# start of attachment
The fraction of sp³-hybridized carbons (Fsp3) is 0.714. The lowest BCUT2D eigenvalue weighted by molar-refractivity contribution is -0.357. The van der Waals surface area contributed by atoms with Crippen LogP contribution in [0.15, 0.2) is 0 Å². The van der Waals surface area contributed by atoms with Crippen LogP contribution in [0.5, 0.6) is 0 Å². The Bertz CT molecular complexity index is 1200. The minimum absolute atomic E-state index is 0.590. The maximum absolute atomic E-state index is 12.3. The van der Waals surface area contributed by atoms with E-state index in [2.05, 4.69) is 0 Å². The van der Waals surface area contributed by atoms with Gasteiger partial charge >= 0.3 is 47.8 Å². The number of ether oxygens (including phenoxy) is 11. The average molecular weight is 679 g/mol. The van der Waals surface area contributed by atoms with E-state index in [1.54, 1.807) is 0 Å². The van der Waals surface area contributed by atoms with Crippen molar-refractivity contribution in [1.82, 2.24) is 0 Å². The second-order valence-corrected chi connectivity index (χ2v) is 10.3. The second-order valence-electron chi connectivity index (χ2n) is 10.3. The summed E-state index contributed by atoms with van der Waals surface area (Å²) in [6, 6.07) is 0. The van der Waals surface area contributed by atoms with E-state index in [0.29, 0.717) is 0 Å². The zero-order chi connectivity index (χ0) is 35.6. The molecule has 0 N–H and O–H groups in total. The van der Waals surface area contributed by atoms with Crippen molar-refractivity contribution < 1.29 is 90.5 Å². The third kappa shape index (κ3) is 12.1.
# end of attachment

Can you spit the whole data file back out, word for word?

The fraction of sp³-hybridized carbons (Fsp3) is 0.714. The lowest BCUT2D eigenvalue weighted by molar-refractivity contribution is -0.357. The van der Waals surface area contributed by atoms with Crippen LogP contribution in [0.15, 0.2) is 0 Å². The van der Waals surface area contributed by atoms with Crippen LogP contribution in [0.5, 0.6) is 0 Å². The Bertz CT molecular complexity index is 1200. The minimum absolute atomic E-state index is 0.590. The maximum absolute atomic E-state index is 12.3. The van der Waals surface area contributed by atoms with E-state index in [2.05, 4.69) is 0 Å². The van der Waals surface area contributed by atoms with Gasteiger partial charge >= 0.3 is 47.8 Å². The number of ether oxygens (including phenoxy) is 11. The average molecular weight is 679 g/mol. The van der Waals surface area contributed by atoms with E-state index in [1.54, 1.807) is 0 Å². The van der Waals surface area contributed by atoms with Crippen molar-refractivity contribution in [1.82, 2.24) is 0 Å². The second-order valence-corrected chi connectivity index (χ2v) is 10.3. The second-order valence-electron chi connectivity index (χ2n) is 10.3. The summed E-state index contributed by atoms with van der Waals surface area (Å²) in [6, 6.07) is 0. The van der Waals surface area contributed by atoms with E-state index in [0.29, 0.717) is 0 Å². The zero-order chi connectivity index (χ0) is 35.6. The molecule has 0 N–H and O–H groups in total. The van der Waals surface area contributed by atoms with Crippen molar-refractivity contribution < 1.29 is 90.5 Å². The third kappa shape index (κ3) is 12.1.